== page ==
In a Complicated World, the Spirit Is with Us

 

At one of the most pivotal moments in the history of the early apostolic church—an inflection point recorded in the book of Acts—we read:

While they were worshiping the Lord and fasting, the Holy Spirit said, “Set apart for me Barnabas and Saul for the work to which I have called them.” Then after fasting and praying they laid their hands on them and sent them off. So, being sent out by the Holy Spirit, they went down to Seleucia, and from there they sailed to Cyprus. (Acts 13:2-4).

This was an extraordinary development—an initiative coming not from Jerusalem but from Antioch, where the elders of that younger congregation recognized that the Spirit was doing a new thing—a new venture that would eventually transform the face of global mission given that it led to the establishment of congregations made of up Gentiles. And in Acts 15 we have the affirmation of the Council of Jerusalem that Gentiles could become Christians without first becoming Jews.

What is striking, of course, is the immediacy of the Spirit. Clearly, the vision and mission of the church were being implemented with an intentional response to the presence and guidance of the Spirit. A great hymn opens with this line: “The Church of Christ, in Every Age, Beset by change, but Spirit led . . .” (lyrics, Fred Pratt Green). This captures a fascinating dynamic. The life of the church is one of change. it takes for granted that change is a given. But more, God is fully present by the Spirit to guide the church through this time of change. This catches our attention in an era or season in the life of the church when it would seem that church leadership is defaulting to two rather different approaches to decision-making around missional engagement. First, there is the assumption that the key to congregational flourishing is strategic planning—borrowing from the approaches that one might find in the business and entrepreneurship section of the local bookstore. And the second is what we might speak of as “franchising,” by which we mean that a congregation might scan the horizon and see a congregation that is seemingly flourishing and then choose to attend a seminar or workshop so that they can learn how it is done and how that approach could be replicated in their neighborhood. So, complete church boards and pastoral teams will head off to an all-day seminar in South Barrington, Illinois, to learn the “Willowcreek” model.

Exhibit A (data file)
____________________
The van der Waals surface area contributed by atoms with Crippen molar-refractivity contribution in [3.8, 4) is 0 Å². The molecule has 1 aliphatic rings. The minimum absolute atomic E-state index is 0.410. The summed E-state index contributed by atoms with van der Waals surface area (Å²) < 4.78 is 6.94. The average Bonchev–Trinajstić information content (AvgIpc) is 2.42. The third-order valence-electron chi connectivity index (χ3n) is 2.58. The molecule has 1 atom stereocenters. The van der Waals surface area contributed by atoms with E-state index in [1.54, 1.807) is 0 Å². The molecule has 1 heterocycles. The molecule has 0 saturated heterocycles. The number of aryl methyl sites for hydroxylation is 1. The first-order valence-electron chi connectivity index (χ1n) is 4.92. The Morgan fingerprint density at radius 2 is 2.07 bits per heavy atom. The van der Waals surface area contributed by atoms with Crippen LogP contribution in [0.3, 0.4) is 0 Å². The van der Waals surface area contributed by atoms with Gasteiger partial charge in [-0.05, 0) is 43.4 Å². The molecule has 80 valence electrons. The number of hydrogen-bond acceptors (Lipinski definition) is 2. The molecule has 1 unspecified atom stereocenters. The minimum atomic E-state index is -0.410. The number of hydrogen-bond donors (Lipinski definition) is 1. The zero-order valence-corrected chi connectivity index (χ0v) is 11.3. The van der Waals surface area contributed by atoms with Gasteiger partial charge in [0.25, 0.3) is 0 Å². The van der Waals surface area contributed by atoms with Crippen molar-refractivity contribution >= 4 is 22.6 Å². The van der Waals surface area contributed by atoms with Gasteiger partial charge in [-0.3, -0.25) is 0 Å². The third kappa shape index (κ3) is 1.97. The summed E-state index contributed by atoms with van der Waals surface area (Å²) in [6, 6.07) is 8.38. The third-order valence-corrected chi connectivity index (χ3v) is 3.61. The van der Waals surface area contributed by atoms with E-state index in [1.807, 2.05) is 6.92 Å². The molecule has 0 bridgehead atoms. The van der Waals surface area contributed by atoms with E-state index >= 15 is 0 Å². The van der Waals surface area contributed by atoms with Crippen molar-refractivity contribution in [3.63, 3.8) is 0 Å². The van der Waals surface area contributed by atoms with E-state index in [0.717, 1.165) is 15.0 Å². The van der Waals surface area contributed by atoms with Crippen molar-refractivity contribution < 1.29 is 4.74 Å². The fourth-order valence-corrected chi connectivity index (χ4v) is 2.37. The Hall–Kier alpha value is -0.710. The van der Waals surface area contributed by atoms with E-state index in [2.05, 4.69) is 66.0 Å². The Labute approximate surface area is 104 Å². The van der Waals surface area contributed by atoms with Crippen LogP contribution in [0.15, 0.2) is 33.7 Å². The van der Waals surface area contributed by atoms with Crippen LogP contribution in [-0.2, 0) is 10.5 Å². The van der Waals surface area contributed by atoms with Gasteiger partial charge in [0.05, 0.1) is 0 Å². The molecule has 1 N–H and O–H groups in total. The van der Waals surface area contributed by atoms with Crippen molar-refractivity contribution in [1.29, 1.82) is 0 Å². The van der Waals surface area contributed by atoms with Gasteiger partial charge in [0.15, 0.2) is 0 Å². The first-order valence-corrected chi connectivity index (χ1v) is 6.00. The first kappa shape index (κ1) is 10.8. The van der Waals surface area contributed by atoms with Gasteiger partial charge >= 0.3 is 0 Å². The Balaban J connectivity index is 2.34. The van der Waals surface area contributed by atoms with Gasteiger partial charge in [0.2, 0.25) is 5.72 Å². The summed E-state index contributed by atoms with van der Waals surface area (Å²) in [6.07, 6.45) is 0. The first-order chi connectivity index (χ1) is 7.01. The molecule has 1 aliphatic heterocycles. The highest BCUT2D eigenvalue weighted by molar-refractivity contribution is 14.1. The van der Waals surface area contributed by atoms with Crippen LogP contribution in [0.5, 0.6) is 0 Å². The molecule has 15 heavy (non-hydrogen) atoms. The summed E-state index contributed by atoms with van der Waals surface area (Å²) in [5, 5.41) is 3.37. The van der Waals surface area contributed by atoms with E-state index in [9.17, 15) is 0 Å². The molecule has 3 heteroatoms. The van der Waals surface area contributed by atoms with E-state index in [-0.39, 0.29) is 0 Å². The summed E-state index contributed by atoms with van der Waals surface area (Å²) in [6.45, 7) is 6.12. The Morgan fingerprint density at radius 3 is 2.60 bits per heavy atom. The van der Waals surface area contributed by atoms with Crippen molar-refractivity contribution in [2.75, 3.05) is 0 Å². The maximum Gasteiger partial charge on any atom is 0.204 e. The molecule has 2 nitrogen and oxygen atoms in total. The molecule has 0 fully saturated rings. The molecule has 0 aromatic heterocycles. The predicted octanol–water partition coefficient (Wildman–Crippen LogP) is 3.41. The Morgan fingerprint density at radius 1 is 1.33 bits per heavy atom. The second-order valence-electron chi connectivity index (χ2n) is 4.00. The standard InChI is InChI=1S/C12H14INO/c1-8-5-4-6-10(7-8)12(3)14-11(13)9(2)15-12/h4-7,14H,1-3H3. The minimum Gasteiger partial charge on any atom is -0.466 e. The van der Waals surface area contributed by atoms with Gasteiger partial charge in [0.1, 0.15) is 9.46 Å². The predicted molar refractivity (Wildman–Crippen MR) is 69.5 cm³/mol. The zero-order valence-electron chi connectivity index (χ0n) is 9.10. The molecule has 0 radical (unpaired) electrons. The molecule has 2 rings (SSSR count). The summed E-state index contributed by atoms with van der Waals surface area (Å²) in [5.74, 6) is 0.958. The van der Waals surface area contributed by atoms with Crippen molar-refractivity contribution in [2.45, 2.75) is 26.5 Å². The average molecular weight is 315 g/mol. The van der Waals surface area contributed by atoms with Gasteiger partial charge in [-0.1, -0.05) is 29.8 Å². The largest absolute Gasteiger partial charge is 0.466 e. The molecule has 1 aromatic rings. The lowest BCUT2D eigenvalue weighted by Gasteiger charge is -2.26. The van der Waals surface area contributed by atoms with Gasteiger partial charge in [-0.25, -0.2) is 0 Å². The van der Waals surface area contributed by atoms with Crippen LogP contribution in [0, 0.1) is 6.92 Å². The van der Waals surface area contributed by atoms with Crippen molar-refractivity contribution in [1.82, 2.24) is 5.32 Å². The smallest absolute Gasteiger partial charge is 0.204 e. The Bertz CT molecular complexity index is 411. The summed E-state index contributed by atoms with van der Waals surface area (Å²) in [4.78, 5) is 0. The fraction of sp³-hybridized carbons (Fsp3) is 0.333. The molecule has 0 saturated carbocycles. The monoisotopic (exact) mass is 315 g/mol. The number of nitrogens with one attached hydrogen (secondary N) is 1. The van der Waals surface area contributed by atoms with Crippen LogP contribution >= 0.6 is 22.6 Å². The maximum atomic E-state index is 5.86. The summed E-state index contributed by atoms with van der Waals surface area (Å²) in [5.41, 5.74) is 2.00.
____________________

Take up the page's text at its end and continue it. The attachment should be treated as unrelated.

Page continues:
Now, to stress: We have so much to learn from and with one another. It makes complete sense to attend a seminar where we learn how other congregations are navigating the challenges of what to means to be the church in our day. And we must be strategic in our thinking and approach to congregational life. That is not what is at issue here. Rather, the question is rather there is a significant limitation when our default mode is to franchise—to seek to replicate an approach to congregational life that seems to be working—or, to lean into the analysis that goes with strategic planning.